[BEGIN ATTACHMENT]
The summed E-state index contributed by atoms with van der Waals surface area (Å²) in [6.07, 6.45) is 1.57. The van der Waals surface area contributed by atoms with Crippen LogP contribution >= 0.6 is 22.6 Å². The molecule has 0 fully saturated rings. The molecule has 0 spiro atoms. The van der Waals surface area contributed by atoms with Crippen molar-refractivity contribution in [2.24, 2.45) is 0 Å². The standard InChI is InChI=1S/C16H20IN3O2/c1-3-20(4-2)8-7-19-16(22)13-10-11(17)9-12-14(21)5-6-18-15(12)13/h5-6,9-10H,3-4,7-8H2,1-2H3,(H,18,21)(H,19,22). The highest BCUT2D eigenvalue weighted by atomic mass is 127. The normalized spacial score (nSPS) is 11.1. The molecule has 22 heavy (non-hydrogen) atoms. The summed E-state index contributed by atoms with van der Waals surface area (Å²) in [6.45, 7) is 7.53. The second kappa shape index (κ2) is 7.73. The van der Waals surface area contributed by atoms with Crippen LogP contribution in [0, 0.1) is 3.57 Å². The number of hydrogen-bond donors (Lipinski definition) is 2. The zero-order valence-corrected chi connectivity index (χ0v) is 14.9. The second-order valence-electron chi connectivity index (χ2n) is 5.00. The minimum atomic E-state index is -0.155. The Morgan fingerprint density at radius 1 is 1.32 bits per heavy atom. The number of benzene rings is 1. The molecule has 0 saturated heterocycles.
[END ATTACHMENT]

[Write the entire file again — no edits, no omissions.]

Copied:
The summed E-state index contributed by atoms with van der Waals surface area (Å²) in [6.07, 6.45) is 1.57. The van der Waals surface area contributed by atoms with Crippen LogP contribution >= 0.6 is 22.6 Å². The molecule has 0 fully saturated rings. The molecule has 0 spiro atoms. The van der Waals surface area contributed by atoms with Crippen molar-refractivity contribution in [2.24, 2.45) is 0 Å². The standard InChI is InChI=1S/C16H20IN3O2/c1-3-20(4-2)8-7-19-16(22)13-10-11(17)9-12-14(21)5-6-18-15(12)13/h5-6,9-10H,3-4,7-8H2,1-2H3,(H,18,21)(H,19,22). The highest BCUT2D eigenvalue weighted by atomic mass is 127. The normalized spacial score (nSPS) is 11.1. The molecule has 22 heavy (non-hydrogen) atoms. The summed E-state index contributed by atoms with van der Waals surface area (Å²) in [6.45, 7) is 7.53. The second kappa shape index (κ2) is 7.73. The van der Waals surface area contributed by atoms with Crippen LogP contribution in [0, 0.1) is 3.57 Å². The number of hydrogen-bond donors (Lipinski definition) is 2. The zero-order valence-corrected chi connectivity index (χ0v) is 14.9. The second-order valence-electron chi connectivity index (χ2n) is 5.00. The minimum atomic E-state index is -0.155. The Morgan fingerprint density at radius 1 is 1.32 bits per heavy atom. The number of benzene rings is 1. The molecule has 0 saturated heterocycles.